This was originally supposed to be a very different post. Katelyn and I were on our way to Munich, Germany for Oktoberfest. We had packed our dirndls (traditional German dress) and warm clothes to sleep in, and not much else. As we’ve said before, we fly standby. This means that if real customers fill up the plane then we do not get to fly. So we made it all the way to Philadelphia before our flights fell apart. Sitting in a random empty gate in the Philadelphia airport, we were trying to decide what to do. Do we stay in Philly and have a cheesesteak? Do we try again to go to Germany tomorrow, with no guarantees it won’t fill up again? All of a sudden the screen behind the agent’s desk came on and it said “Venice, Italy” …long story short we took it as a sign that Italy was calling our name!
10 hours later we were in the Venice airport with nowhere to stay, no plans, and some German dirndls.
We started by sitting on the floor in the baggage terminal finding a hostel to stay at.
We settled on Anda Hostel and followed the directions from the airport that Hostelworld so kindly provided. Using the ticket machines outside by the bus stop, we bought tickets for the ATVO bus for 8 euro each We were at the train station in about 30 minutes and then it was a 5 minute walk to the hostel. Let me just say Anda Hostel is the PERFECT location. I would recommend it to anyone. Very close to the train station and bus stop and it’s brand new- a rare find in Italy! So we dropped off our luggage and headed off to Venice.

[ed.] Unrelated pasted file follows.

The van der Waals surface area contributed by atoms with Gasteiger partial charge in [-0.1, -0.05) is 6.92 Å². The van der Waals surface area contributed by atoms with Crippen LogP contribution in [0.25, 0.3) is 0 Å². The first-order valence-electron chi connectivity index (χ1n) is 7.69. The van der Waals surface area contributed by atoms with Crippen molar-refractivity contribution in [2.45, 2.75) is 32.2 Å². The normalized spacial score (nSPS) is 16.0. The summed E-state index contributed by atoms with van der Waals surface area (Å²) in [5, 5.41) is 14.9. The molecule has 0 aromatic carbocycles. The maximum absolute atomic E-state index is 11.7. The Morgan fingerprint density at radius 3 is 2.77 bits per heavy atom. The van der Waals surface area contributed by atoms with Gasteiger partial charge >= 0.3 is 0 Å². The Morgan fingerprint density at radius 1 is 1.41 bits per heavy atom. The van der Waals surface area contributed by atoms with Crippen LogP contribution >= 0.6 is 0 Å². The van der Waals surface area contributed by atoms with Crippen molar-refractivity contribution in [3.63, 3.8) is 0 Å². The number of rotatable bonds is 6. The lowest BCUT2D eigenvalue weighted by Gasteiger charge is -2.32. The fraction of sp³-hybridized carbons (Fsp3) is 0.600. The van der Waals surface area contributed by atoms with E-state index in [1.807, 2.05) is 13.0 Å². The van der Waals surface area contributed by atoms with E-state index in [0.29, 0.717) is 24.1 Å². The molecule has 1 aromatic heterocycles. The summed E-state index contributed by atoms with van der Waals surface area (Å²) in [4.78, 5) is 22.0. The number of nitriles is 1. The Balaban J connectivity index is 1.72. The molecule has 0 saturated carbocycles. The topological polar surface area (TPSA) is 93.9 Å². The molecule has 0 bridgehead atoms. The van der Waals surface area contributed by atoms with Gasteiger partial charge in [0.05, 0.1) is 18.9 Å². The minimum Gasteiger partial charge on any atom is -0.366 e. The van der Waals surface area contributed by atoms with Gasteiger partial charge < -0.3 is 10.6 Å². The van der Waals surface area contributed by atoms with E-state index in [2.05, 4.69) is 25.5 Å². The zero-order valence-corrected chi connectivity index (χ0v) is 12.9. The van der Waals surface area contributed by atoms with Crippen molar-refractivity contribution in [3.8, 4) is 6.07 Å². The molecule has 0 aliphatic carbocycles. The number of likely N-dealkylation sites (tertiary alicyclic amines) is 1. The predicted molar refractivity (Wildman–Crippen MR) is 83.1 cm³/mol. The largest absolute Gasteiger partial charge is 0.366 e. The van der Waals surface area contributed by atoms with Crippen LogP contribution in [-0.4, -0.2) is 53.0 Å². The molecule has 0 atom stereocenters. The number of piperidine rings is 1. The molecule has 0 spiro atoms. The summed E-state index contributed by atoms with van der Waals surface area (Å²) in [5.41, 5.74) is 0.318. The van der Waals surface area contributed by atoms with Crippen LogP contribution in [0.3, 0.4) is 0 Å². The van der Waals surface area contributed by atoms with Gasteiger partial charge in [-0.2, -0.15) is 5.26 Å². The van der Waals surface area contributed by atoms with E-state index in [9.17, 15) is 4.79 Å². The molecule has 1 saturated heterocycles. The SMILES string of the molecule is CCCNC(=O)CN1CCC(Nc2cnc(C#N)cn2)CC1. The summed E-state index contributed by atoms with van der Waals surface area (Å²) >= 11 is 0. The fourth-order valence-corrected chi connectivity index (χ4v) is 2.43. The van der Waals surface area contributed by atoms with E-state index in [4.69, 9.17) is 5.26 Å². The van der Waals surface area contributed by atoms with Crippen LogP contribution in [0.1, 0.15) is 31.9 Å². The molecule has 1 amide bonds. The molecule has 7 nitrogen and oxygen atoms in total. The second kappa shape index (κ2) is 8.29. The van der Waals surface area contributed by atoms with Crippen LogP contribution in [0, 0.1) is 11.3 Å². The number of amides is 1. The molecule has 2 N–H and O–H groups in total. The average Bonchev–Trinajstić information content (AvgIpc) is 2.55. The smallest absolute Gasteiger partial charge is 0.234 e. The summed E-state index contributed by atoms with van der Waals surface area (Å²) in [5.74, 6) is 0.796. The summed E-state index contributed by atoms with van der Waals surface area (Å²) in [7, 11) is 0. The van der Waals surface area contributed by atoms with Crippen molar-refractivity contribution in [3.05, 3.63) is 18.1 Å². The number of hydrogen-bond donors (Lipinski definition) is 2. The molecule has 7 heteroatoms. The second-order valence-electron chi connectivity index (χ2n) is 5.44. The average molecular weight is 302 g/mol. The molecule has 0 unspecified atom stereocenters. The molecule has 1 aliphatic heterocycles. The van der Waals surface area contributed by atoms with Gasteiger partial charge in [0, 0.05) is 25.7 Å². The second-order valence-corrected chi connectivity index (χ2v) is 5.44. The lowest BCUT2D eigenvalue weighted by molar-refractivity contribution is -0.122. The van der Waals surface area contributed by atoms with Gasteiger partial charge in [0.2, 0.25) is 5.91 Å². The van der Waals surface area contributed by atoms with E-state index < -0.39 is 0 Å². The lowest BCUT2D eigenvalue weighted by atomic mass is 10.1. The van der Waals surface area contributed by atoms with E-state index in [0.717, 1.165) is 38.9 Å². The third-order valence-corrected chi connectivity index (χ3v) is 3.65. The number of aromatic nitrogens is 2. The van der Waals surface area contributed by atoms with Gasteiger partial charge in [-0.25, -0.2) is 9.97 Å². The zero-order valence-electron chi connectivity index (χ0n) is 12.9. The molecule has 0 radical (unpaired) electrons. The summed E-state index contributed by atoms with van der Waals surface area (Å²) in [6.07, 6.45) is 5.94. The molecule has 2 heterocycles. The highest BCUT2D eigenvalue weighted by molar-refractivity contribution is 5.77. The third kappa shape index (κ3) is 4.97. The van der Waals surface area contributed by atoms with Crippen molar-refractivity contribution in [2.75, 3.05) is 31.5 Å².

HOW TO GET TO VENICE: Venice is technically an island. We stayed on the mainland at Anda Hostel, mostly because it was nicer and cheaper than the hostels in Venice. Like I said it was VERY close to the train station which is exactly what you want if you’re staying on the mainland. The train from Mestre station to Venezia S. L. (aka Venice) is about 10 minutes long and it leaves every 10ish minutes all day long. Go up to a trentalia ticket machine and buy your ticket for 1.30 euro. Then VALIDATE YOUR TICKET. They are very serious about this. There are little green machines all over the station that you stick your ticket in and it stamps it with the date and time. Without this stamp you are essentially travelling without a ticket. They did spot check some passengers and signs threaten a 50 euro fine.
When you arrive in Venice, you walk out of the train station and you are right on the Grand Canal! On the first day we just wandered, getting a feel for the city. We stopped for some pizza and an aperol spritz, a very popular drink in Venice. We people watched and enjoyed the fact that we were in Italy. Like, what the heck!? Who told us we could just go to Italy instead of Germany?!